Who remembers the Who song “Hope I Die Before I Get Old?” Brian Bergstein does, and came up with that witty title for the piece he commissioned for Neo.life, a new publication aimed at “making sense of the neobiological revolution”: how emerging technologies like mapping the brain, gene editing, and decoding the microbiome are changing medicine, society, and maybe even what it means to be human. Life extension is a big piece of this new landscape, and it’s typically framed in anti-aging terms. Here’s my take on why longevity science should embrace aging instead.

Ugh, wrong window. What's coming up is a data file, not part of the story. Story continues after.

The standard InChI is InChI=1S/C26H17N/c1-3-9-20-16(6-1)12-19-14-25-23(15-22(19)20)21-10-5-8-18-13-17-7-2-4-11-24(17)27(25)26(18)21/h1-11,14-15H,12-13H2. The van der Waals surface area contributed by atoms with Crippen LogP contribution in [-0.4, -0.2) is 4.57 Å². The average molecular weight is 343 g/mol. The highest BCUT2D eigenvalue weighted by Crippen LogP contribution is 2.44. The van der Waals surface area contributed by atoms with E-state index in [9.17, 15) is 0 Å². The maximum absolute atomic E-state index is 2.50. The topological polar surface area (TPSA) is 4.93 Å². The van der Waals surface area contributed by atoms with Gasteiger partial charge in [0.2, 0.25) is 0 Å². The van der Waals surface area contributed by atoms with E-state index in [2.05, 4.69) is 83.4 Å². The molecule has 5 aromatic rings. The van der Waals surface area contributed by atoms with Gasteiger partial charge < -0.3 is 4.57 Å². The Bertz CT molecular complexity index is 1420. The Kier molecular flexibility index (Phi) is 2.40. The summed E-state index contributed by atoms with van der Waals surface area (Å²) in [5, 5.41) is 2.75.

An excerpt: “Perhaps, not too long from now, we’ll be able to make the body of an octogenarian function as well as of that of a 30-year-old. That’ll be fantastic, especially if the advances become accessible to all. But 85 won’t be the new 30. It’ll be the new 85. And even the fittest octogenarians will be second-class citizens until we challenge the last socially sanctioned prejudice. Making the most of the new longevity means ending ageism.”